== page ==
Break: A Memoir of Psychosis is about the author’s experience with a mental health disorder. The book begins just before the onset of symptoms, placing the author in his milieu as a 25 year old who has just started a film company while finishing an MBA in entrepreneurship. The memoir recounts how the author, not recognizing himself to be mentally ill, struggles to keep his life and career on track as he is increasingly beset by delusions and other symptoms. Readers are given a candid, first-person account of a literal descent into madness that worsens over the course of four years. During this time, the author believes himself to be perfectly sane and refuses all treatment.

After years of decline, the author finally begins to recover with forced medication. Over the course of several years, the author adjusts to the debilitating side-effects of treatment and his new identity as a person with a mental illness. Throughout the narration, the socio-economic structures and policies governing those with mental health issues are subtly critiqued.

The memoir ends on a hopeful note with the affirmation that, despite the damage and despair wrought by serious mental illness, life is worth living.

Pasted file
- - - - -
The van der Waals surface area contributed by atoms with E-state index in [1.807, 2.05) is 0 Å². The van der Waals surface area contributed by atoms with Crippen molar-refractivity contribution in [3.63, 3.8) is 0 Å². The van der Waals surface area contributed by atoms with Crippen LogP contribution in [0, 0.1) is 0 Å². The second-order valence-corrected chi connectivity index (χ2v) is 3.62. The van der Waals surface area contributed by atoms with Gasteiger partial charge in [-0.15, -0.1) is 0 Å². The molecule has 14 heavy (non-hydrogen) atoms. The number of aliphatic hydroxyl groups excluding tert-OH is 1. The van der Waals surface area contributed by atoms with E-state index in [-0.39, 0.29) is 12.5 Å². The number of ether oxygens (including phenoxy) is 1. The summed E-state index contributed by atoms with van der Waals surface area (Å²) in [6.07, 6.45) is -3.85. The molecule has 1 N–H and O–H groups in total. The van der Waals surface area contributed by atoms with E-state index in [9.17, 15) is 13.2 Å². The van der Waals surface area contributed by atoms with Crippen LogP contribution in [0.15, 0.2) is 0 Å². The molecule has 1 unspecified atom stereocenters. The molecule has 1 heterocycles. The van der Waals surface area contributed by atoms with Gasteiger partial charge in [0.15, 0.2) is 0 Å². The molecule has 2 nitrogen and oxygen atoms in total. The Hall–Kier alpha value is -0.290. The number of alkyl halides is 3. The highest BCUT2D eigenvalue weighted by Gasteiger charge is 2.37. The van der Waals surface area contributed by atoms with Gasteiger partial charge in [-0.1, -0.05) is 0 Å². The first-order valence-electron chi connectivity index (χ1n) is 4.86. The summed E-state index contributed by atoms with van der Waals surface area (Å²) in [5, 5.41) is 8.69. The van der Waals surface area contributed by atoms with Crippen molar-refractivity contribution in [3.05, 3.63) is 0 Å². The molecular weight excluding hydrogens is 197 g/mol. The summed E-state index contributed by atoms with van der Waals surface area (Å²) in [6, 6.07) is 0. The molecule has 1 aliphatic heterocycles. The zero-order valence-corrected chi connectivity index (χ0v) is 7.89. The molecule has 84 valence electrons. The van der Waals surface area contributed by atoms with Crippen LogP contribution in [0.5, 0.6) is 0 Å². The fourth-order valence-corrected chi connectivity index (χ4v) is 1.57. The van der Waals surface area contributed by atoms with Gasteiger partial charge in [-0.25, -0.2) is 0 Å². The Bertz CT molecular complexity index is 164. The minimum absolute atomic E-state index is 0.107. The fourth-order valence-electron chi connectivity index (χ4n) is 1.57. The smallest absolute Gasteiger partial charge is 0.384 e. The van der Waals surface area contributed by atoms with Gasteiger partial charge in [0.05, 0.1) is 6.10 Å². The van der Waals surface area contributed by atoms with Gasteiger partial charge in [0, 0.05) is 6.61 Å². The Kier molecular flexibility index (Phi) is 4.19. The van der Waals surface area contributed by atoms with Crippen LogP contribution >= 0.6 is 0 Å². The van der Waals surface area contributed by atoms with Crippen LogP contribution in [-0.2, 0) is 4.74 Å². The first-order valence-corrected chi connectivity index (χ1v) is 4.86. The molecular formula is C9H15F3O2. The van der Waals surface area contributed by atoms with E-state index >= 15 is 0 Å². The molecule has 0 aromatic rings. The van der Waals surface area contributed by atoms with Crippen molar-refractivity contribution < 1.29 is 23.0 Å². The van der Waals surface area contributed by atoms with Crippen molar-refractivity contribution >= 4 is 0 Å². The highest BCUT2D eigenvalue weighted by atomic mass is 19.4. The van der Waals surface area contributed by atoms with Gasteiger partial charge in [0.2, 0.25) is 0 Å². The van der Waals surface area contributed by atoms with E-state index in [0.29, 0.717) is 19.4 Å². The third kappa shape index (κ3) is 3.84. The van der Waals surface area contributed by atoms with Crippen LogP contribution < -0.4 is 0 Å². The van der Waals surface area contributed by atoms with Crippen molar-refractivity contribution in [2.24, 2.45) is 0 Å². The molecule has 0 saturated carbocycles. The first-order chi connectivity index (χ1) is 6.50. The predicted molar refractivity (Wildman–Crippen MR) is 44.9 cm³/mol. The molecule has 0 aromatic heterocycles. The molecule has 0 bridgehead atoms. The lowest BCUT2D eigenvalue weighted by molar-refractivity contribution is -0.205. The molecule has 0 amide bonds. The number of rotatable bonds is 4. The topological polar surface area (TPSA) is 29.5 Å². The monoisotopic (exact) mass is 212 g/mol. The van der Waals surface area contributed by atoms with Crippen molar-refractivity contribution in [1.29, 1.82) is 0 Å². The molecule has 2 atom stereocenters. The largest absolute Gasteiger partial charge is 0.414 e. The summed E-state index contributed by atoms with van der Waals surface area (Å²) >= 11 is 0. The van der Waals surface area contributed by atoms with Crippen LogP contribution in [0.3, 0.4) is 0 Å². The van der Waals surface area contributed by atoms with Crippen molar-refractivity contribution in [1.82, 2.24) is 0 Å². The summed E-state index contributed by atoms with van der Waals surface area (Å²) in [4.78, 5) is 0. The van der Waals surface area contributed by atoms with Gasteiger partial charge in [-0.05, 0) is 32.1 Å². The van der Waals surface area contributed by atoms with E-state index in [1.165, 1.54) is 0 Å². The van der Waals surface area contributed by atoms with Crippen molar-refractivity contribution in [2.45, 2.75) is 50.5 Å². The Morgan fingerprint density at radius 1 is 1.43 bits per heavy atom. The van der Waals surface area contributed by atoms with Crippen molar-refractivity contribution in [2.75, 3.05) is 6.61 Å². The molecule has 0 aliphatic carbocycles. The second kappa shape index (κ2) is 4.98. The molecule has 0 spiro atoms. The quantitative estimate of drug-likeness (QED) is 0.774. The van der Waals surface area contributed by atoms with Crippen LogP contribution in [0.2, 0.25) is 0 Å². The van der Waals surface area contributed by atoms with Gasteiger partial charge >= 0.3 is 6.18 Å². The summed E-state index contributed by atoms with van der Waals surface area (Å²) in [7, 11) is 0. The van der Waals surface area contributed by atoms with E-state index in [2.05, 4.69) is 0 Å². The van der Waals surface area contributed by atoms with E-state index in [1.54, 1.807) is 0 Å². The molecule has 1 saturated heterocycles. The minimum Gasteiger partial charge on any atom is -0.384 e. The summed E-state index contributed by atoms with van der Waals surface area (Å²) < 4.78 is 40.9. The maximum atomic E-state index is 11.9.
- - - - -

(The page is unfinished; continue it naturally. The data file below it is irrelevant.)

I remember sitting in the dining room one evening eating my usual dinner of two veggie burgers without a bun and some canned hominy. I thought back to one of my trips abroad. One that found me sitting at the Bar Hemingway in the Ritz Paris, drinking a perfect martini and talking with members of the European nobility. At the time, I had imagined that that my life was going to be like that from then on. If someone had said that in five years I would be locked in a mental institution where even a hamburger bun was a luxury too dear to be provided, I would have laughed. Yet, there I was. As I write this, the precipitousness of my fall still dumbfounds me.

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